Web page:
The end of summer has brought Russia to the intersection of several long-brewing crises that the authorities sought to mitigate by applying palliative half-measures and postponing hard decisions. In foreign affairs, the sharp escalation of the civil war in Syria has exposed the difficult consequences of the breakdown of the Russia-US dialogue and derailed the final preparations for the carefully staged G20 summit in St. Petersburg on September 5–6. In Russia’s immediate neighborhood, yet another trade war with Ukraine intertwines with a business scandal with Belarus, while problems centered on semi-legal migration strain relations with Central Asia and reveal the depth of violent turmoil in the North Caucasus. In the domestic arena, multiple regional elections come to the final stretch, and the key among those are the mayoral elections in Moscow, in which opposition candidate Alexei Navalny gains new ground daily (http://echo.msk.ru/blog/navalny/1147218-echo/). President Vladimir Putin fancies himself to be the master of “manual management” of external encroachments and internal intrigues, but he appears to be stuck with bad options, which tend to energize one another.
It is the Syrian calamity that has taken the most unfortunate turn as Putin’s preference for letting the civil war take its course was shattered by the chemical attack in the suburbs of Damascus on August 21. Remarkably, Putin was at a loss about how to respond to the United States’ firmly stated intention to punish the breach of international law. The Russian president simply allowed Foreign Minister Sergei Lavrov to recycle the usual objections against interventions. Meanwhile, the vote in the United Kingdom’s parliament against partaking in a military action emboldened Putin to spell out his stance as he answered a couple of questions from well-trained journalists, which amounts to unwavering support for the Bashar al-Assad regime (Kommersant, August 31). He was remarkably bold in rejecting as “utter nonsense” the case for al-Assad’s responsibility for the use of chemical weapons. Furthermore, he insisted that the US evidence supporting this case amounts to nothing (http://ria.ru/arab_riot/20130831/959874770.html). Nevertheless, he characteristically referred to “our American colleagues and friends” and made a particular point of pledging to discuss the Syrian problem with US President Barack Obama at the G20 summit (http://eng.kremlin.ru/news/5912).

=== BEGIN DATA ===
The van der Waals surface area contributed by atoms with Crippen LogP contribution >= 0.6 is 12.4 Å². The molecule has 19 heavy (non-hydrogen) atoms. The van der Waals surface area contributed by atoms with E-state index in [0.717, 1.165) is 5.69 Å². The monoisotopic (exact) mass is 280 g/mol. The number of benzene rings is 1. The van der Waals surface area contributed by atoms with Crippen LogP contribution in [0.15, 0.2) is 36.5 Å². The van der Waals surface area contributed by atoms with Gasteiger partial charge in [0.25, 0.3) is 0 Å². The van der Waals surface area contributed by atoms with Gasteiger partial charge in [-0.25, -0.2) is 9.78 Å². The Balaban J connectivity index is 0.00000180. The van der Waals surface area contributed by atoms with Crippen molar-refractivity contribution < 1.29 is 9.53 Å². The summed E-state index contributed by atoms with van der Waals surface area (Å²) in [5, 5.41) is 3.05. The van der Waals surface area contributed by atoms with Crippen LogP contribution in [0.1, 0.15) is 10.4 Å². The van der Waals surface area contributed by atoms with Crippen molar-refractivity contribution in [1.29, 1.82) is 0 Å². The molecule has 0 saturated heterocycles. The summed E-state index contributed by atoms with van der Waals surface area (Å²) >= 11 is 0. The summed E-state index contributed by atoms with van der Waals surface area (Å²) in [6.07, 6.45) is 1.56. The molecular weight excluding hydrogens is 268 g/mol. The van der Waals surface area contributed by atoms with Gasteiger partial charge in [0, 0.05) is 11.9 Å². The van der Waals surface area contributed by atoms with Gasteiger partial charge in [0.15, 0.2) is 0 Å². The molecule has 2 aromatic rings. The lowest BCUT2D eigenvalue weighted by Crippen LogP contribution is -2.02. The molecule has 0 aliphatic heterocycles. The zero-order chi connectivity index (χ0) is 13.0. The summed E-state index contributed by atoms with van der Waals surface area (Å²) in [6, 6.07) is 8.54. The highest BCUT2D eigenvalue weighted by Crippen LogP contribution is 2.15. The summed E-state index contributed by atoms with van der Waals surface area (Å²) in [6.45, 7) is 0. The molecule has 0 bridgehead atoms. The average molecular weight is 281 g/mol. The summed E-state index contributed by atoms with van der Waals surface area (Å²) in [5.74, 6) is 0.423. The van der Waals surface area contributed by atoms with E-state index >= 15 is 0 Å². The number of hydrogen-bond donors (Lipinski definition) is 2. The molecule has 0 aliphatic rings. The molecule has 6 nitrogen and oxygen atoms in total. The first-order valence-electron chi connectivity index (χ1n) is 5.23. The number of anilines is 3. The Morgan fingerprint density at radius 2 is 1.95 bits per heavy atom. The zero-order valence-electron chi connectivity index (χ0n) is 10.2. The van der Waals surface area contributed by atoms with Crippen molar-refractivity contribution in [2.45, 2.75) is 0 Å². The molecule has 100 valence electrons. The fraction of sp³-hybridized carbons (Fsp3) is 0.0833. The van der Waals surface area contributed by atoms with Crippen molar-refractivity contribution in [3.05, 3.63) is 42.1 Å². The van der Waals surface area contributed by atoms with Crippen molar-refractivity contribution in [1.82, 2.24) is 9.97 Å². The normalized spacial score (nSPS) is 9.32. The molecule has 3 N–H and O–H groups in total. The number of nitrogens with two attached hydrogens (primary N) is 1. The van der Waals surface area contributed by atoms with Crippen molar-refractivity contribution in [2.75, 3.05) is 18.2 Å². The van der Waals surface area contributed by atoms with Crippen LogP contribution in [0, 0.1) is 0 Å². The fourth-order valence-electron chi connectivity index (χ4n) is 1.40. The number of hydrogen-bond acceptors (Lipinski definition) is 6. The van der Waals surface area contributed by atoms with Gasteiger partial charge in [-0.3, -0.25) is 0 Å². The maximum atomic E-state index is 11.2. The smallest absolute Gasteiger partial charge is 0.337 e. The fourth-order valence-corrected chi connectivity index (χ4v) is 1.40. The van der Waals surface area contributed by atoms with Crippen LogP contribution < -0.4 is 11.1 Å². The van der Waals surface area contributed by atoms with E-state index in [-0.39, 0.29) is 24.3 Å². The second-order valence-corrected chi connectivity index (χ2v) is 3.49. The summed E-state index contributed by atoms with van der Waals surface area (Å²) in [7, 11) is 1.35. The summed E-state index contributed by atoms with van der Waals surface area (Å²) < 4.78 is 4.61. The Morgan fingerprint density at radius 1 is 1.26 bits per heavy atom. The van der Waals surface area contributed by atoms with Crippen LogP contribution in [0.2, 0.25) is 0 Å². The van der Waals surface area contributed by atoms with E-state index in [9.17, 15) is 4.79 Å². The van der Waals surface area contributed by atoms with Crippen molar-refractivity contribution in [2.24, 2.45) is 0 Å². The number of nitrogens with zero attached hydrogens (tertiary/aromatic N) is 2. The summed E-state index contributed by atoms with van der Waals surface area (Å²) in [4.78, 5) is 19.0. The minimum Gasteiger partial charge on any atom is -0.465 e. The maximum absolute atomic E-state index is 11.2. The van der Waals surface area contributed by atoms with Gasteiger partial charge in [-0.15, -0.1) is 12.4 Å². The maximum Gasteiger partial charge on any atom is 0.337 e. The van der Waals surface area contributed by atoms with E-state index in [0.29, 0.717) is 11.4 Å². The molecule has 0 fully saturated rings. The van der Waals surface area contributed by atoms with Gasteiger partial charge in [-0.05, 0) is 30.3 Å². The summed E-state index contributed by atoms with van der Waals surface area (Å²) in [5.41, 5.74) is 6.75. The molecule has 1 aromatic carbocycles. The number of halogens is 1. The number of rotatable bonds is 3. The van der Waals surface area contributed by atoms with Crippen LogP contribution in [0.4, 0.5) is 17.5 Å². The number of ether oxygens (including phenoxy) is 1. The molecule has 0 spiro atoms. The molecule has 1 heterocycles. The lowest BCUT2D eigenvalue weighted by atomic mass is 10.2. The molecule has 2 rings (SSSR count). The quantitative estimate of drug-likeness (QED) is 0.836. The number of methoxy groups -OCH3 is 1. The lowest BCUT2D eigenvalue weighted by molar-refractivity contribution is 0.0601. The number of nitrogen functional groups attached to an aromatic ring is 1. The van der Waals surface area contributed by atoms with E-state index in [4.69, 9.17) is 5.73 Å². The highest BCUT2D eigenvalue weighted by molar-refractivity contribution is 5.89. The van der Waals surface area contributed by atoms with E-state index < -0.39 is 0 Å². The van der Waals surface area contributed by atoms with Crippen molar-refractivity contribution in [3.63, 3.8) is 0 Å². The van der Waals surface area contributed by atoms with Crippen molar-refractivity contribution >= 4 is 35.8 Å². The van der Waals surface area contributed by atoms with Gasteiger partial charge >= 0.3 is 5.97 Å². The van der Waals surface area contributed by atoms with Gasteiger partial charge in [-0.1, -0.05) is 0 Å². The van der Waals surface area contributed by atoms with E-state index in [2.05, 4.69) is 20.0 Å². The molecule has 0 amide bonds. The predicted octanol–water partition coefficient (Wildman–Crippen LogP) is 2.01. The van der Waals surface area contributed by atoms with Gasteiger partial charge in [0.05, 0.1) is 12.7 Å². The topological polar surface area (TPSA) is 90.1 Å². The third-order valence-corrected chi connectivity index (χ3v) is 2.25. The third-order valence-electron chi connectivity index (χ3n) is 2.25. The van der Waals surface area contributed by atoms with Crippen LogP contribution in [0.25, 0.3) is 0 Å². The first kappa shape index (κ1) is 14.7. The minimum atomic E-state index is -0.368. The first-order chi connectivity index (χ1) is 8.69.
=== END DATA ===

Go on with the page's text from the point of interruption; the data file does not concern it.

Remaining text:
Obama’s extraordinary decision to ask the US Congress for a vote on the resolution approving strikes on Syria has provided Putin with another week for spinning his favorite intrigues and playing on the differences among the Western and Arab allies. His commitment to the anti-intervention position has zero flexibility, but this only means that Russia’s claim to being an indispensable power is revealed as shallow. The Kremlin’s total indifference to upholding the international norm prohibiting the use of weapons of mass destruction including chemical weapons makes it rather senseless for Obama to travel to St. Petersburg and waste his time reasoning with the Nyet-sayers. Many European states, including Germany, have their doubts about the rationale for delivering a punishing strike to the Syrian regime, but they would be appalled to find themselves in the same boat with Putin (Novaya Gazeta, August 31). The European Union has a particularly low common denominator on Syria, but it is ready to take the case of Russia’s punishing trade sanctions against Ukraine to the G20 summit, which is certainly not what Moscow wants to deal with at this grandiose event (Nezavisimaya Gazeta, August 30).